There is always one moment in childhood when the door opens and lets the future in.
– Graham Greene
When I started medical school in 1993, primary care was the next big thing. The magical transformation of medicine to a patient-centered system chock-full of value for all stakeholders would be wrought by capitation, primarily through wellness, public health, and muscular primary care. Since then, false starts and retrenchment have abounded. It’s hard to contain the excitement I feel, after five years of concerted preparation, for the coming change to MassHealth on April 1st.
With what services would LCHC be considered ready for value-based payment (VBP)? The state has released the outline of VBP introductory goal for all practices, divided into 3 tiers from basic to ambitious. Amongst the most relevant: integration of behavioral health (therapy and prescribing) with televideo capability, universal buprenorphine certification with next day access for medication-assisted treatment, access to basic dental care, after-hours primary care, same day urgent care, clinical pharmacy services and long-acting reversible contraception within the primary care setting, non-medical social needs or social determinants of health (SDOH) screening, and care coordination.
LCHC has spent the last five years preparing for the new paradigm, under the guidance of our Accountable Care Organization , Community Care Cooperative. Unsurprisingly, we have the elements in place that the state recommends for Tier 3, the most demanding transformation. We can dedicate ourselves not to building the required services, but to delivering them to patients, to meaningfully impact not only their experience of the system but also their quality of life. The most dramatic paradigm shift is moving our sightline from patient visits, to thinking holistically of a patient’s life: what do they know about the health of their community? Are they able to get exercise safely, to sleep soundly, to adequately access transportation and nutritious food? Are their jobs of high enough quality to allow them enough time with their children, to engage in activities that strengthen their communities?
The ultimate goal for Lynn Community Health Center is, through ever more involved collaborations, to become an engine for wellness and self-advocacy both for each individual patient and for the community. The first step in that journey is quite prosaic. What does each individual patient require to achieve their health-related goals? In our current care model, at most and including all contacts, we might see a patient once a week for 60 minutes during acute moments in their lives, or about 0.6% of the time that week. And that is for complicated patients. The average yearly number of visits per patient is about five visits, or about 0.2% of the typical patient’s life. What is happening to our patients between visits is of much more consequence, particularly if we are discussing lifestyle changes. That prosaic first step in primary care transformation means becoming an institution whose presence in that “in-between visit” period will dwarf what occurs in the visit itself. How do we help patients navigate big life changes, such as new diagnoses, hospitalizations, the loss of a job, a downturn in the condition of a loved one’s new dietary requirements within the family? How do we even find out and document what is a meaningful change for an individual patient, and what they would like of us? How do we support our patients during the major transitions in life: graduations, births, marriages, deaths, job changes, retirements, clear as well as ambivalent losses? Understanding the physical, emotional, and spiritual needs of patients can help our care teams provide optimal care and improve outcomes.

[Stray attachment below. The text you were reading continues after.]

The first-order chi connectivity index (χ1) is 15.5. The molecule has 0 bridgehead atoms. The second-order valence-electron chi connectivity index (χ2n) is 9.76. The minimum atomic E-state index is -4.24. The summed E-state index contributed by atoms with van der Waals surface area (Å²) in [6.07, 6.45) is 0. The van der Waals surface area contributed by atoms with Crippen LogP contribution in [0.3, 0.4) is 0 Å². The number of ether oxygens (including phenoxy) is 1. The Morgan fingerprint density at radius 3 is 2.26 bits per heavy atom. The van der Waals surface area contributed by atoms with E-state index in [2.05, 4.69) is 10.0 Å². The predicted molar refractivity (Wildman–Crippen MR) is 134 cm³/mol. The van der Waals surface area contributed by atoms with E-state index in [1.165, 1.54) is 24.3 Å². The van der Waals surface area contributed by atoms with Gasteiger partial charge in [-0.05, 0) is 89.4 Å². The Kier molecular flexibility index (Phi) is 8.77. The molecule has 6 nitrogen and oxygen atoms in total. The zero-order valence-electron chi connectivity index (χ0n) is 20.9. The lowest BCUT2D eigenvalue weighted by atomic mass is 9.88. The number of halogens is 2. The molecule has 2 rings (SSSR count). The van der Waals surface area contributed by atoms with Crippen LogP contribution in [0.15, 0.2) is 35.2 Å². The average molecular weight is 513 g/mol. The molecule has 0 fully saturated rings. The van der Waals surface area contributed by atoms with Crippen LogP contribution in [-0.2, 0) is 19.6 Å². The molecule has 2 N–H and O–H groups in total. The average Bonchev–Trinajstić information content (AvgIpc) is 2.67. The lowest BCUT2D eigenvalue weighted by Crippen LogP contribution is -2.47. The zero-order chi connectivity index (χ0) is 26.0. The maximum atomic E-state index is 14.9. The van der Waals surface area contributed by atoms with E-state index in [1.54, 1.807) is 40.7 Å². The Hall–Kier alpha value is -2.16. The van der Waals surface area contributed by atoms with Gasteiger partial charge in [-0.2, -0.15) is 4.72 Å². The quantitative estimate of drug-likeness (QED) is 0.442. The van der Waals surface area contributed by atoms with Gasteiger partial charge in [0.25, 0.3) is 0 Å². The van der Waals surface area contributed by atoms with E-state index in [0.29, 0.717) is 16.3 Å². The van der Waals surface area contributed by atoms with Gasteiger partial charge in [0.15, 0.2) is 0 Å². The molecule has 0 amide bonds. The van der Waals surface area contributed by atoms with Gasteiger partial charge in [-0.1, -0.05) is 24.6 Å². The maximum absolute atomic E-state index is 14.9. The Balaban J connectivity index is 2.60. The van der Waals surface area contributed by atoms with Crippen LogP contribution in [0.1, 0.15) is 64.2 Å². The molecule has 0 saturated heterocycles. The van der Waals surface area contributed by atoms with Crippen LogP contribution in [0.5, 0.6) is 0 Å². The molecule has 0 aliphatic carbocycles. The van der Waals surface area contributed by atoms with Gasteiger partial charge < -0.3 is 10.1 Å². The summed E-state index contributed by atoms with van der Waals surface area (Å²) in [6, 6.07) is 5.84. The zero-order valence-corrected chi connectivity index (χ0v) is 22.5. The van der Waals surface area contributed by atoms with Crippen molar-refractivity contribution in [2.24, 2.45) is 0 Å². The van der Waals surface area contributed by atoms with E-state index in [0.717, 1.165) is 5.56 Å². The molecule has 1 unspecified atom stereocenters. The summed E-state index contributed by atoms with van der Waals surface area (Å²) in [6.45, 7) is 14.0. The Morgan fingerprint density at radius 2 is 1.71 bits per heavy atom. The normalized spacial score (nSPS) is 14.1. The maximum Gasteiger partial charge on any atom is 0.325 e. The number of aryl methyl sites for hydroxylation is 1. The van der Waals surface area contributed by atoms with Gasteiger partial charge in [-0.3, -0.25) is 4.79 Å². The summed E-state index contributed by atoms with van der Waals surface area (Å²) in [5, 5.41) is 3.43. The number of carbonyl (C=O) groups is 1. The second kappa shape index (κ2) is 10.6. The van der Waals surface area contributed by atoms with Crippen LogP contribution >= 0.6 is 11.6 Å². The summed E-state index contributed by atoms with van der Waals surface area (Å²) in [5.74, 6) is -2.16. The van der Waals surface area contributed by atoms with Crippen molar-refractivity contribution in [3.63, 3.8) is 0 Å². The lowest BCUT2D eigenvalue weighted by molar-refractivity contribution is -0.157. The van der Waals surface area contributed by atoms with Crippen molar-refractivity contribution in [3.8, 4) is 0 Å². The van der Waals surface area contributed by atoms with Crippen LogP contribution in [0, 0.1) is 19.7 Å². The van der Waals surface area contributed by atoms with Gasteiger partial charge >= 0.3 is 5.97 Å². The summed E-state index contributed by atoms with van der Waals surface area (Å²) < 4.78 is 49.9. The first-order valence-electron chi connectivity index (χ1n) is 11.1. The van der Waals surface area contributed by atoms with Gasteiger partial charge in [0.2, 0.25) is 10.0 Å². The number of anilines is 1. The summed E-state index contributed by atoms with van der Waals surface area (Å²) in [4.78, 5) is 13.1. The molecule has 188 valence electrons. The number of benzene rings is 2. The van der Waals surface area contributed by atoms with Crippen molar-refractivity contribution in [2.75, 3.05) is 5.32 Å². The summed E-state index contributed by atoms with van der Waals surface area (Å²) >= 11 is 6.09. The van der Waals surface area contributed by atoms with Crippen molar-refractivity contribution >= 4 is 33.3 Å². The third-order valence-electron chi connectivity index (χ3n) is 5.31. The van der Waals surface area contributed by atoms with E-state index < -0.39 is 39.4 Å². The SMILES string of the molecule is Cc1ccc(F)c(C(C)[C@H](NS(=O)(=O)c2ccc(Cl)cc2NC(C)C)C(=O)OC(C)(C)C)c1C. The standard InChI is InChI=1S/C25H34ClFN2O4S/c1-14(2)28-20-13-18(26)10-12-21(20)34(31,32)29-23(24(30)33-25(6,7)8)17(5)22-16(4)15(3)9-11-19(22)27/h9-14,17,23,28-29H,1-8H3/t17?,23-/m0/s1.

The new paradigm is a monumental change. We are moving from being professionals focused on individual illness and injury to being an institution promoting and supporting family and community wellness. The patient visit is no longer the parenthesis which defines our work. We are called to move into that as of yet unknown space, our patients’ lives between visits.
What areas have you wondered about improving? What experiments have you tried or heard of? What scares you in this new paradigm? What are your hopes?
CEO, Lynn CHC
Inspired by a childhood divided between a war-affected third world country – the Congo – and a high performing first world one (Switzerland), as well as parents intimately involved in rural development NGOs, Dr. Kiame Mahaniah brings a deep passion for social justice and the fight against inequities to his work as CEO at the Lynn Community Health Center in Lynn, Massachusetts.